• Are you using words in the subject and/or body that raise red flags for spam checkers, such as Free, $$$ or CAPITAL LETTERS?
  • If you have any dynamic, personalized fields, are they populating correctly?
  • Is the most important information “above the fold” so readers can see it without scrolling down?
  • Do your images within the email campaign have the correct alt text and title text to ensure that content can be read if images aren’t being displayed?
  • Do you have clear calls to action as both graphics and text to ensure the reader clicks through to the page where you want them to go?
  • Do you have any grammatical mistakes or typos? Especially if you wrote the content, these can be easy to miss so consider getting extra sets of eyes to check.
  • Are you using trackable URLs on all of your links so you can track the performance of your email in your analytics?
  • Is there an easy way to unsubscribe?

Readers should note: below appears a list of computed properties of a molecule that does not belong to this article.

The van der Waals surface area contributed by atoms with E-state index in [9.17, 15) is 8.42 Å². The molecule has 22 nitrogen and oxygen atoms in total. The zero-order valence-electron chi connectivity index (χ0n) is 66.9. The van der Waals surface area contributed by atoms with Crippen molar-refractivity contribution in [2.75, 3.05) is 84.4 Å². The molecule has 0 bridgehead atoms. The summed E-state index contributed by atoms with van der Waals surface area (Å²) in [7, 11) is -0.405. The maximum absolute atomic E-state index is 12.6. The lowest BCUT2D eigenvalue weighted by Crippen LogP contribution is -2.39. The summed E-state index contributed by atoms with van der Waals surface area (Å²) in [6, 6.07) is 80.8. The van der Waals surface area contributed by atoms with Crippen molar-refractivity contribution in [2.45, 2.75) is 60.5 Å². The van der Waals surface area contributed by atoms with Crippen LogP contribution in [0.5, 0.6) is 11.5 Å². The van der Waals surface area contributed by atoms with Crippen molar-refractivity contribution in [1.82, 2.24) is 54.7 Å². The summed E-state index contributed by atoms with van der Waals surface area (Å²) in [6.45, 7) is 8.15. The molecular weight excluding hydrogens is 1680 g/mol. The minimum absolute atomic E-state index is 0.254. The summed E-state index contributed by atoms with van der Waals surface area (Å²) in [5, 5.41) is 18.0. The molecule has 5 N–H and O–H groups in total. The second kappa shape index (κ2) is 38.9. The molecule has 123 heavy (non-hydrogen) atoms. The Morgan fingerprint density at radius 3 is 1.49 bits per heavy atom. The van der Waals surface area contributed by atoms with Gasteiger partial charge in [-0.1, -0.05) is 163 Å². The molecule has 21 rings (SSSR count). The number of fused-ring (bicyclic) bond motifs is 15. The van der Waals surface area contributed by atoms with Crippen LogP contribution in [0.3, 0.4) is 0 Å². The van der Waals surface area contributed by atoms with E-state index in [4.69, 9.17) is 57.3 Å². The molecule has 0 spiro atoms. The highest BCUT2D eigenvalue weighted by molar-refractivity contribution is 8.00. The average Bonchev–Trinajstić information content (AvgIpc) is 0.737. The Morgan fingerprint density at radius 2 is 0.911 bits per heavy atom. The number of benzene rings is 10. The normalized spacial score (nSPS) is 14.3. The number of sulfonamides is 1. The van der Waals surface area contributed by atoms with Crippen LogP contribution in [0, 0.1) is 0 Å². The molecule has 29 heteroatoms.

• Have you tested the email on various web browsers to ensure proper formatting and compatibility?
  • Does your email render properly on mobile devices?

After sending out your next email and following the checklist above, compare your deliverability rates, open rates and click-through rates with your previous emails and see if you can start tracking a difference. After a few times, these tasks will start to become automatic. However, it’s always a good idea to refer back to make sure you aren’t forgetting any.

This email marketing checklist will increase the likelihood of your emails being received, read and acted upon, which puts you in a better position than a lot of your competition and will help you continue to grow your business.